The Fight To Learn Program exists to give 5 to 12 year old at risk children the opportunity to improve their literacy skills, computer skills and social skills in a totally supportive background-under adult supervision. Fight To Learn will prepare the youth to become successful citizens and parents. It is all too common to see young people with promise not develop their intellectual and social skills while falling victim to illiteracy, drug addiction, homelessness and/or incarceration. Fight To Learn’s goal is to prepare at-risk youth for productive teen years, adult roles and responsibilities. This is important for the youth themselves, their families and our communities.
Fight To Learn’s expectations are that:
Participants will improve in each of their school grades by at least two letter grades with the assistance of an Academic Coordinator, who is assisted by trained tutors provided by the Institute for the Study of Civic Values, City Year, Arbor SPOC, Vista Volunteers, Korean Community Development Services Center, Philadelphia Youth Works and Educational Data Systems Inc.. This would mean, for example, improving from a “C” to an “A.” We are currently a collaborative partner with LaSalle University and Temple University to secure additional student interns to assist our participants with Literacy, Math and Computer Sciences.
Participants will know how to use a computer to do Internet-based research and send/receive e-mail messages.
Participants will receive health education information and nutrition/weight management.
Participants, parents, and their school personnel will all be able to take part in program evaluation. Notes will be made on improvements in literacy as well as behavioral improvements and improvements in interpersonal and conflict resolution with their peers.
Fight To Learn acknowledges that today’s youth have tremendous tasks ahead of them in order to avoid the pitfalls of unemployment in an increasingly technological society and to not fall prey to drugs and violence at early age. Sadly, prison is a more likely destination for some than college.
These risks are amplified for youth from families where there has historically been a low priority placed on literacy in terms of reading, writing and mathematics. That does not even acknowledge the lack of computers in many low to moderate-income homes and inner city schools. This lack of technological skills places them at a disadvantage in terms of securing legitimate employment after leaving school.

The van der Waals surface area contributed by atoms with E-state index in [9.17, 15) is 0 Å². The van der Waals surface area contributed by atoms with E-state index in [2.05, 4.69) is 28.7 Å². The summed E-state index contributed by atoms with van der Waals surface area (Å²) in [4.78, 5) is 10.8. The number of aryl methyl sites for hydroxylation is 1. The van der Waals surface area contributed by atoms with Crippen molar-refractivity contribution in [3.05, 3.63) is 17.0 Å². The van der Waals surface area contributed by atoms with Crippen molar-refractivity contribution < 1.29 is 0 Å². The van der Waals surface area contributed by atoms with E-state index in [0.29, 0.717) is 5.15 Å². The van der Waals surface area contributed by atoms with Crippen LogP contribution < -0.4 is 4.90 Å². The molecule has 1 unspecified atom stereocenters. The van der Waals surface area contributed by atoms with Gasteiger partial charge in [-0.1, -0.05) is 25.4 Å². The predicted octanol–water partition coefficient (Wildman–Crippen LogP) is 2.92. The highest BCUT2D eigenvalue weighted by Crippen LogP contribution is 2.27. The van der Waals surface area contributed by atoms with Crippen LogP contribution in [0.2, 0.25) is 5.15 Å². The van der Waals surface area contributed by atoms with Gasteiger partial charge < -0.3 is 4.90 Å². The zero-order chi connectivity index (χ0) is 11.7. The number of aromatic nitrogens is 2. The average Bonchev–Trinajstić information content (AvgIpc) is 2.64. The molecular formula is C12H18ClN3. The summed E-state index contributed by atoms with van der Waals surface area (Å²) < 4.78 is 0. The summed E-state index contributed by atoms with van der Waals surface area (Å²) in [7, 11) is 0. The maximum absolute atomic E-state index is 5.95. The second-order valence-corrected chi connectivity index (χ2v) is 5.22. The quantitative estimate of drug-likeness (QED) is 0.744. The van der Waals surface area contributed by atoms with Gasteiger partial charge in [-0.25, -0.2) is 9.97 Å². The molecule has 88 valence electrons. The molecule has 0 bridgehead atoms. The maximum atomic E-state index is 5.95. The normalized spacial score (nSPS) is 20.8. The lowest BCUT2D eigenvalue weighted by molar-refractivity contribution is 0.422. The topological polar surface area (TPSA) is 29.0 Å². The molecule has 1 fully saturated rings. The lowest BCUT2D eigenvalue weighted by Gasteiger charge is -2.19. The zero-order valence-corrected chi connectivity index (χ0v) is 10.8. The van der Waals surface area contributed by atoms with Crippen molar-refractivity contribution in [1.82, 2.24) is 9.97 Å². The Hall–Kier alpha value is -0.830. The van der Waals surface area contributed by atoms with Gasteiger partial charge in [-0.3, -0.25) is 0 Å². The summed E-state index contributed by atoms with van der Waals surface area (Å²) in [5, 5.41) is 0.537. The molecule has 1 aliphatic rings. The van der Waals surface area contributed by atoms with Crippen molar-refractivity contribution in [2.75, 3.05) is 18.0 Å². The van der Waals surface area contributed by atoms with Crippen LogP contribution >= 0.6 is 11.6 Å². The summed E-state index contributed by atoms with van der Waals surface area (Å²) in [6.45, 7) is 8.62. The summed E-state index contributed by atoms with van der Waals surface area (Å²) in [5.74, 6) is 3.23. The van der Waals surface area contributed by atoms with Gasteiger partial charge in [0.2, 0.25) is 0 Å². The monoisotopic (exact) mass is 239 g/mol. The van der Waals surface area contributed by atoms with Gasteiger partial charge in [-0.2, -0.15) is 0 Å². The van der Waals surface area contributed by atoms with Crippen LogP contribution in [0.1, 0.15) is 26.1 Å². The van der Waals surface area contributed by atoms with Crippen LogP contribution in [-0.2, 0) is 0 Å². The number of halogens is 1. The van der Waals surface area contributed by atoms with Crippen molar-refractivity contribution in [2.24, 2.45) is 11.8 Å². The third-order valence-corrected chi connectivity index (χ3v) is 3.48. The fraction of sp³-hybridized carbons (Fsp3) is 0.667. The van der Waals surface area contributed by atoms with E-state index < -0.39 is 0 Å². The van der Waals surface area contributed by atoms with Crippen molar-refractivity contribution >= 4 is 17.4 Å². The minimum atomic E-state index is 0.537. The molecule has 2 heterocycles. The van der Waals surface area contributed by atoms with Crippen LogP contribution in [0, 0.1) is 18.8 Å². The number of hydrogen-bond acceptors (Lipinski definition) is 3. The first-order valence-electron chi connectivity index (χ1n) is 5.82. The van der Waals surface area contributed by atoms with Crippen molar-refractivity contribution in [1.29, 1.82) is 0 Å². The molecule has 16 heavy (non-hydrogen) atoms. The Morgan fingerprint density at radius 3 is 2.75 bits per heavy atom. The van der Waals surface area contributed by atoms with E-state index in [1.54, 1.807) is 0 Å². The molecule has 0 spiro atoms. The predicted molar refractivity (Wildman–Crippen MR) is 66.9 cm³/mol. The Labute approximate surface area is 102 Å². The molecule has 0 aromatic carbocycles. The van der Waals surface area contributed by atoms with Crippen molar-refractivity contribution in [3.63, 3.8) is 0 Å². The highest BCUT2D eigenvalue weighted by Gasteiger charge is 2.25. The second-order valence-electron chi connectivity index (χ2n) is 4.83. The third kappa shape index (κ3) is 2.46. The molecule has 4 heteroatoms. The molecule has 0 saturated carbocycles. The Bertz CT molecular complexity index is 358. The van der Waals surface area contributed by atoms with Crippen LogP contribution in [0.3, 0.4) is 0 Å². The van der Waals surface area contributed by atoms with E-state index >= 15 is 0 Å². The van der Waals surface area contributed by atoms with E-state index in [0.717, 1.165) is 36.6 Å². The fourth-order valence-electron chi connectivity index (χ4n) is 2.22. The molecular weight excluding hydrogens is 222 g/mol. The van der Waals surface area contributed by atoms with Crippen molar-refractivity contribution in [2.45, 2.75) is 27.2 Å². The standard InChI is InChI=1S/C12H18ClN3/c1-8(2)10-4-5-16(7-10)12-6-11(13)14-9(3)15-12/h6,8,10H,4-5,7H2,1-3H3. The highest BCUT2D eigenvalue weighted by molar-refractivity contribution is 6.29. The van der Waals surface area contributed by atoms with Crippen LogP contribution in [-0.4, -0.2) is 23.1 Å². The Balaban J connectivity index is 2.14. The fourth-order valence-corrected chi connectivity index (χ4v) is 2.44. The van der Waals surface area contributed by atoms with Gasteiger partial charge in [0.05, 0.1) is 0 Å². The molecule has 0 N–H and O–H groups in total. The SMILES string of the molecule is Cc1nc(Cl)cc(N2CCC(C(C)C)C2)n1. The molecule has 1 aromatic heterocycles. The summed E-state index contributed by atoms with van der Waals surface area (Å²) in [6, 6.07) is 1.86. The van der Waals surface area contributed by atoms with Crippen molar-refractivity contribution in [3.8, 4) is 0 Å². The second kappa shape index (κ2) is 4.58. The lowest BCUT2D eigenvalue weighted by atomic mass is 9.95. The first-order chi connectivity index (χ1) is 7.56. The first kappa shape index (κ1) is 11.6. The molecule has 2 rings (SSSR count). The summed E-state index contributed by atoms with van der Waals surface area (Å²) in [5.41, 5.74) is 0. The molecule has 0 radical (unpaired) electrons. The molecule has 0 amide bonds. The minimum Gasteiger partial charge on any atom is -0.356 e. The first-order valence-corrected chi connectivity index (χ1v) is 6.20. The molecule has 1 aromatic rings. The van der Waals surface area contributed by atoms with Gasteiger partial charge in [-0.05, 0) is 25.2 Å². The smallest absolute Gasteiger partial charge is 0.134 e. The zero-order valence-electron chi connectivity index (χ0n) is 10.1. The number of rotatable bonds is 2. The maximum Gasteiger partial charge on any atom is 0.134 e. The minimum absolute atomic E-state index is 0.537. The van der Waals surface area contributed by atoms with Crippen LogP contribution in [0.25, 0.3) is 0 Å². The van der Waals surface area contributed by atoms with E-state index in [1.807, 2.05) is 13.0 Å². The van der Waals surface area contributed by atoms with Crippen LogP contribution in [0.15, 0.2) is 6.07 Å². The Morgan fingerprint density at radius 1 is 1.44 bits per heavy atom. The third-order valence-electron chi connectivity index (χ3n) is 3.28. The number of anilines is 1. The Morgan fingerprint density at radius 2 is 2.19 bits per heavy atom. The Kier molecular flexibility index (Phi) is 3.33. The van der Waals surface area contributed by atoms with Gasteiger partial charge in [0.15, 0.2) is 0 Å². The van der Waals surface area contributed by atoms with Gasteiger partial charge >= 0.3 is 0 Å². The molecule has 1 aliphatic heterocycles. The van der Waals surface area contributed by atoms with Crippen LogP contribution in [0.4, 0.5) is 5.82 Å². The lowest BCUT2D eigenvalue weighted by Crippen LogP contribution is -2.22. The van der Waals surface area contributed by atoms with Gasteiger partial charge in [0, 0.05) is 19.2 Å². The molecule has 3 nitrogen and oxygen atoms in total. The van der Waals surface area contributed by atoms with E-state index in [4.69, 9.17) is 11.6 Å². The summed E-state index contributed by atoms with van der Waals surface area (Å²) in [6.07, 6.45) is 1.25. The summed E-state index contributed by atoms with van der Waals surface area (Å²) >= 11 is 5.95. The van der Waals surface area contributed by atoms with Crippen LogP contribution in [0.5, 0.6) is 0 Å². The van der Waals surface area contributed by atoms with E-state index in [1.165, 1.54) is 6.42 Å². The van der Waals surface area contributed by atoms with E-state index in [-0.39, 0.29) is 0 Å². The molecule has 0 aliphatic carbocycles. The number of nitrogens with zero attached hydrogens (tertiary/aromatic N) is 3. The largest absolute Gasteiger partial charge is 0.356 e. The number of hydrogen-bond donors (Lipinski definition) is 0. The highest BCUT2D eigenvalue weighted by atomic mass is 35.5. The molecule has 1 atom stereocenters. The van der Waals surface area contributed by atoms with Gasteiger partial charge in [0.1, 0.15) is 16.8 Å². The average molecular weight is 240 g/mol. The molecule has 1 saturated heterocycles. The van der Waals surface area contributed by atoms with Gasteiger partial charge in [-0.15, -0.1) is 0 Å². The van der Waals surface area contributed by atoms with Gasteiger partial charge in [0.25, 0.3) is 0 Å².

Our fitness component directly addresses the epidemic of childhood obesity that threatens to have today’s youth be placed at higher and earlier risk for heart disease, hypertension, diabetes, and a host of other diseases and disabilities.
Plan of Action:
During the school year the Academic Coordinator devises lesson plans based on the individual needs of participants. Special attention is given, on a daily basis, to homework assignments, school reports, and preparations for mid-year and final examinations.
During the daily Computer Lab portion of the program youth are instructed on the use of a personal computer, as well how those skills can transfer over to completing school assignments through research and word processing. Computer skills will, obviously, prepare youth both for higher education and for the realities of the computer-based 21st Century workplace.
Health education, life skills training and cultural enrichments are components that are emphasized at least once during any given week.
Fitness training through games and exercise also have a high priority during the school year.
Fight To Learn is a program that was first piloted at the Philadelphia Department of Recreation’s Shepard site in West Philadelphia in the Summer of 2003. The program’s after school version was first piloted at the Recreation Department’s Rhawnhurst site in Northeast Philadelphia.
The program also operated out of the Lonnie Young Recreation Center, Belfield Recreation Center, The Grace of God Baptist Church, Finletter School, and Your Childs World Learning Centers.
Discussions are currently taking place to expand “Fight To Learn” to additional sites.
Fight To Learn operates during the school year as an after school program. It is open to 5-12 year olds regardless of race, color, creed, gender, religion, national origin, or sexual orientation.